¶ 34 Chan is a person of modest means who entered the field of prospecting through a natural interest in minerals and mining, and a hope that it would supplement her income. As noted above, she is unfamiliar with securities markets and the rules that govern them.
¶ 35 There are no aggravating factors relevant to the conduct of either respondent.
¶ 36 Torudag has worked with public companies and been an active trader for many years and has no prior disciplinary history. Chan has no prior disciplinary history.
Risk to investors and markets
¶ 37 In our opinion, the continued participation by Torudag and Chan in the capital markets poses no undue risk to investors or markets.
¶ 38 The executive director acknowledges that Torudag earns his living through investor relations activities and seeks no order that would prevent him from continuing to do so. The executive director also seeks no order prohibiting Torudag from acting as a director or officer. Torudag’s misconduct was the result of a serious error in judgment, but it does not represent a calculated intention to profit through wrongdoing. In these circumstances, an order prohibiting Torudag from engaging in investor relations activities would be disproportionately harsh, given it is his primary means of livelihood; neither do we consider it necessary in the public interest to prohibit him from acting as a director or officer.
¶ 39 Chan’s misconduct was a result of a complete lack of knowledge about the rules. She says she is committed to educating herself about the securities regulation requirements and intends never to repeat this sort of oversight in future. The executive director is not seeking an order against Chan prohibiting her from acting as a director or officer, but in light of her unfamiliarity with the rules, it is appropriate that she not act as a director or officer of an issuer until she receives relevant training.
Specific and general deterrence
¶ 40 The orders we are making are intended to deter Torudag and Chan from future misconduct and will demonstrate the consequences of inappropriate conduct to other market participants.
¶ 41 The executive director and Torudag referred us to seven decisions and settlements as authority for their respective positions as to the appropriate sanction for Torudag. The ones we consider most relevant are
2006 ABASC 1087,
2009 ABASC 69, and
2002 LNABASC 346.
¶ 42 Gorrie admitted all elements of the insider trading prohibition. In a sanctions hearing, the Alberta Securities Commission found that it was not reasonable for him to have assumed that the material information had been generally disclosed, and that he made insufficient efforts to determine whether it had been. There was no intentional misconduct. The Commission ordered Gorrie not to trade for a period of one year, ordered an administrative penalty equal to about 1.25 times his agreed profit and ordered him to pay costs of $3,000.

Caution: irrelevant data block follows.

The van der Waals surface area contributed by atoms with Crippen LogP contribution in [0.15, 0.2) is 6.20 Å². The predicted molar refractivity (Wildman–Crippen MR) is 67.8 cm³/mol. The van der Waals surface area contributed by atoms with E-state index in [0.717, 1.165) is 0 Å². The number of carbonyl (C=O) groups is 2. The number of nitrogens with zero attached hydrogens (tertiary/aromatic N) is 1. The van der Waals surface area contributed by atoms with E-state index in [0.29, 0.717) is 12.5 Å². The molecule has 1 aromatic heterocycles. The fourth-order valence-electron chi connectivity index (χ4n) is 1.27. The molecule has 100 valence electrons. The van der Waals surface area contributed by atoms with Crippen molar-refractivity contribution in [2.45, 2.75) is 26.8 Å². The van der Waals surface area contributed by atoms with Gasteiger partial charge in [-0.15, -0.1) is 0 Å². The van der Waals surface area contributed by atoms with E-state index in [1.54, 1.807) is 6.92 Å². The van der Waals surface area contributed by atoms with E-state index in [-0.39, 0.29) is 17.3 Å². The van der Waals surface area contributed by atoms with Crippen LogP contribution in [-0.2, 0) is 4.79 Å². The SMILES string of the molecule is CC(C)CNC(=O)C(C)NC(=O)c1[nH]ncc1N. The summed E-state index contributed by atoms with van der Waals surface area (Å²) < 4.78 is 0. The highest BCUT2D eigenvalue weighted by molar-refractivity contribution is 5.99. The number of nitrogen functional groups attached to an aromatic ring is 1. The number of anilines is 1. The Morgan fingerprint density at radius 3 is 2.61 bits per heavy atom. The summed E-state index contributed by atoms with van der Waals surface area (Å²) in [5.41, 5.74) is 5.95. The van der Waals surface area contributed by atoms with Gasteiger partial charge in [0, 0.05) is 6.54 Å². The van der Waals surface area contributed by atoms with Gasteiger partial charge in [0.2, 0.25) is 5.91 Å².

¶ 43 Conrad’s settlement agreement with the Alberta Securities Commission reflected his honest and mistaken belief that the material information had been generally disclosed, and his admission that he failed to exercise all reasonable care to determine that was so. Conrad agreed to a one-year cease trade order, an administrative penalty equal to about 1.5 times his agreed unrealized profit, and to pay costs of $15,000.
¶ 44 Ruttan, an officer of the issuer whose shares he traded, settled with the Alberta Securities Commission by agreeing to one-year prohibitions against trading and acting as a director or officer, to an administrative penalty about equal to his agreed gross profit, and to pay costs of about $3,900.
¶ 45 We are making cease-trade orders against both Torudag and Chan. In our opinion, the seriousness of illegal insider trading requires some period of prohibition from trading. The orders are drafted to prevent Torudag and Chan from having any opportunity to trade while in possession of undisclosed material information.
¶ 46 In determining the nature and duration of the cease-trade order against Torudag, we considered that it is not contrary to the public interest that Torudag be able to continue making a living by providing services to listed companies. That said, a cease-trade order will affect him seriously. Although the order will allow him to continue to receive securities as compensation for services or property (many junior issuers are unwilling or unable to pay cash), he will be prohibited from selling those securities for the duration of the order, increasing the risk that they will fall in value before he is able to realize on his compensation. Torudag is also an active trader and in recent years has made a significant portion of his living by trading securities. This income stream will not be available to him for the duration of the order.